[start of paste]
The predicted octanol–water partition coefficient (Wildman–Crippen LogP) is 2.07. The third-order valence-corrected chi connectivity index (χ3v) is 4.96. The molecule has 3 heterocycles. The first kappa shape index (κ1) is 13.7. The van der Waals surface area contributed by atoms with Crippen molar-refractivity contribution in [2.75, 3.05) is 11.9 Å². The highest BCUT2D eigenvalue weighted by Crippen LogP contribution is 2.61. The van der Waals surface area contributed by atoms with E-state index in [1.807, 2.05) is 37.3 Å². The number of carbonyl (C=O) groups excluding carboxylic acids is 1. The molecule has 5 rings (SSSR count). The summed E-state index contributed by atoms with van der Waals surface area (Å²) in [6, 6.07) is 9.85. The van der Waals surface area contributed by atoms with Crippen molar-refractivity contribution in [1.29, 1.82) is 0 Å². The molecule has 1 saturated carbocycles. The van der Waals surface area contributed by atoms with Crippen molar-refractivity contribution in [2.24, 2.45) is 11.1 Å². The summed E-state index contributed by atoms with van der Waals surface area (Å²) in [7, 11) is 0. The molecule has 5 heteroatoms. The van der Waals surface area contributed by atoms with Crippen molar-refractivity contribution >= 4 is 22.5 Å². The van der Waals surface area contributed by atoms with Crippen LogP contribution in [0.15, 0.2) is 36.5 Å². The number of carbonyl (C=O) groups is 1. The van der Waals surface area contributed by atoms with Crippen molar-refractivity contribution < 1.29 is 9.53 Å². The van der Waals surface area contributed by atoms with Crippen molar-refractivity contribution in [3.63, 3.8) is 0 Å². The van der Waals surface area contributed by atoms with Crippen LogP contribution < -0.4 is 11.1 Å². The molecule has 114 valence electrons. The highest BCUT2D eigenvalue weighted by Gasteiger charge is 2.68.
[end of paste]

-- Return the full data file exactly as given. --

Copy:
The predicted octanol–water partition coefficient (Wildman–Crippen LogP) is 2.07. The third-order valence-corrected chi connectivity index (χ3v) is 4.96. The molecule has 3 heterocycles. The first kappa shape index (κ1) is 13.7. The van der Waals surface area contributed by atoms with Crippen molar-refractivity contribution in [2.75, 3.05) is 11.9 Å². The highest BCUT2D eigenvalue weighted by Crippen LogP contribution is 2.61. The van der Waals surface area contributed by atoms with E-state index in [1.807, 2.05) is 37.3 Å². The number of carbonyl (C=O) groups excluding carboxylic acids is 1. The molecule has 5 rings (SSSR count). The summed E-state index contributed by atoms with van der Waals surface area (Å²) in [6, 6.07) is 9.85. The van der Waals surface area contributed by atoms with Crippen molar-refractivity contribution in [1.29, 1.82) is 0 Å². The molecule has 1 saturated carbocycles. The van der Waals surface area contributed by atoms with Crippen molar-refractivity contribution in [2.24, 2.45) is 11.1 Å². The summed E-state index contributed by atoms with van der Waals surface area (Å²) in [7, 11) is 0. The molecule has 5 heteroatoms. The van der Waals surface area contributed by atoms with Crippen molar-refractivity contribution >= 4 is 22.5 Å². The van der Waals surface area contributed by atoms with Crippen LogP contribution in [0.15, 0.2) is 36.5 Å². The number of carbonyl (C=O) groups is 1. The van der Waals surface area contributed by atoms with Crippen molar-refractivity contribution < 1.29 is 9.53 Å². The van der Waals surface area contributed by atoms with Crippen molar-refractivity contribution in [3.63, 3.8) is 0 Å². The van der Waals surface area contributed by atoms with Crippen LogP contribution < -0.4 is 11.1 Å². The molecule has 114 valence electrons. The highest BCUT2D eigenvalue weighted by Gasteiger charge is 2.68.